• THIS COMMITTEE MET IN TERRACE,B.C, IN OCTOBER, 2002 AND IN VANCOUVER IN FEBRUARY
  • A PARTNERSHIP AGREEMENT AND TERMS OF REFERENCE WERE APPROVED ON FEBRUARY 4TH, 2003

CIS AND STEERING COMMITTEE MEETINGS

THE AGREEMENT

THE FOUR PARTNERS:

  • CENTRE FOR INDIAN SCHOLARS
  • NATIVEMINISTRIES CONSORTIUM
  • THE WILP WILXO’OSKWHL NISGA’A
  • VANCOUVER SCHOOL OF THEOLOGY

COMMIT OURSELVES TO THE FOLLOWING GOALS AND ASPIRATIONS:

  • TO ESTABLISH A CONSORTIUM OF THE PARTNERS

AGREEMENT

2. TO DEVELOP A CENTRE AND PROGRAMS IN NATIVE AMERICAN RELIGIONS,SPIRITUALITIES AND CULTURES WHICH WILL

  • PROVIDE AN ENVIRONMENT FOR NATIVE AMERICAN RELIGIOUS LEADERS, INCLUDING CHRISTIANS, TO TAKE COUNSEL ABOUT ISSUES FACING THEIR NATIONS AND COMMUNITIES.
  • FOSTER, DEVELOP AND ENCOURAGE NATIVE AMERICANS TO CARRY FORWARD THEIR TRADITIONS INTO THE FUTURE SO TRIBAL NATIONS AND SOCIETIES CAN SURVIVE AND FLOURISH, AND
  • PROVIDE A CONTEXT FOR CONFRONTING THE LEGACY OF COLONIZATION.

AGREEMENT SIGNED FEB.4, 2003

The partners have named their project YUUHADAAX, A Nisga’a word which means "to steer".

The immediate goals of the Centre for Indian Scholars for 2008 include the following:

The implementation of a Religious Studies Program in Native American Indigenous Spirituality and Cultures including certificate, diploma and degree programs with the members of Yuu-hadaax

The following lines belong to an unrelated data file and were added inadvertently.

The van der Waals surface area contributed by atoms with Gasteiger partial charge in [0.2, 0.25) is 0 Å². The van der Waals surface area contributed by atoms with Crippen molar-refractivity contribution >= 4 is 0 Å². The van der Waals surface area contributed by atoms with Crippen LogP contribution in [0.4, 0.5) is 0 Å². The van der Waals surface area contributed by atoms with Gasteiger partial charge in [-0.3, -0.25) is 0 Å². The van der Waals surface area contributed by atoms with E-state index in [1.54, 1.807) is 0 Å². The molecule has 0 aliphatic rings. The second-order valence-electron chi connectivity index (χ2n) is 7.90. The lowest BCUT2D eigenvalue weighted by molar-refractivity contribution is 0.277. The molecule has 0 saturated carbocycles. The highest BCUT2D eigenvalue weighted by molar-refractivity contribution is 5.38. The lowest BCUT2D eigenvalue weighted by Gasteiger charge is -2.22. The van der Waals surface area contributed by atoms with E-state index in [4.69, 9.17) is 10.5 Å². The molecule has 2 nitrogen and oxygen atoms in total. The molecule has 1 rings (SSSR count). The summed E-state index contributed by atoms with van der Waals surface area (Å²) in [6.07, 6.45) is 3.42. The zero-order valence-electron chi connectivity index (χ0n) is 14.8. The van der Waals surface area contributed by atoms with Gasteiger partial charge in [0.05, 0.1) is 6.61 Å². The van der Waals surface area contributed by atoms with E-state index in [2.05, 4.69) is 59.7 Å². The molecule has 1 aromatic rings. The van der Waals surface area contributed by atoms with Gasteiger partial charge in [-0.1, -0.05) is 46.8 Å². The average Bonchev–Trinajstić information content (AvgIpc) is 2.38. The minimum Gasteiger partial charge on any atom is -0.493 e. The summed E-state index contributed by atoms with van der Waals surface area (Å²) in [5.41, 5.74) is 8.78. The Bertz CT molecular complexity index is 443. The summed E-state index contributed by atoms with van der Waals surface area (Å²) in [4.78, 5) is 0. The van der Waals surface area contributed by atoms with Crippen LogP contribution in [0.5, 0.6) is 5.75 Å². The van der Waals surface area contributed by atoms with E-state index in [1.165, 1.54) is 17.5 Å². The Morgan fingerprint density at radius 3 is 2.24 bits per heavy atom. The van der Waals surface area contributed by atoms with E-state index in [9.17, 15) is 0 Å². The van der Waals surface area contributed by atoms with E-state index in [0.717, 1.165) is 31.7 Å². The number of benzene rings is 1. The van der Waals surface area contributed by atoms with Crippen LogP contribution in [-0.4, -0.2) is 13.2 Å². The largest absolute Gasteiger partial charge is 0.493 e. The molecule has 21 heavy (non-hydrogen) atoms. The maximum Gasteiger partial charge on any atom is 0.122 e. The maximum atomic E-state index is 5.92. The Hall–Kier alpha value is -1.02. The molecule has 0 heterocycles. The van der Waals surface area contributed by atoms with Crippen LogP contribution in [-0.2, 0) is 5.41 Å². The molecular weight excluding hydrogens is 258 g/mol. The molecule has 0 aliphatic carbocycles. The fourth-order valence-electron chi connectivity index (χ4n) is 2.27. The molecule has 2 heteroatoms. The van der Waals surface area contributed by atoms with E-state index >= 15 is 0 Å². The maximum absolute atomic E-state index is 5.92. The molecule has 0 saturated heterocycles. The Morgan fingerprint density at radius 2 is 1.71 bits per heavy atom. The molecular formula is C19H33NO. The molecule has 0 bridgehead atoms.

Participation in dialogue with Christian, Jewish, and Islamic leaders to achieve reconciliation among youth through Yuu-hadaax.

Publication and distribution of the presentations and papers of the July, 2007, God is Still Red Symposium.

Convening twice a year think tanks of the Advisory Board of the Centre.

Convening a workshop of the former members of the Canadian Indian Youth Workshops.

Collating and publishing the materials from the Second R.K. Thomas symposium.

Establishing a memorial to the founders of the Indian Ecumenical Conference.

Planning and implementing the next (2015) symposium.

Establishing local centres to implement the interface between traditional values and local communities and congregations.


 

CCopyright 2010 Centre for Indienous Scholars. All rights reserved. April 2017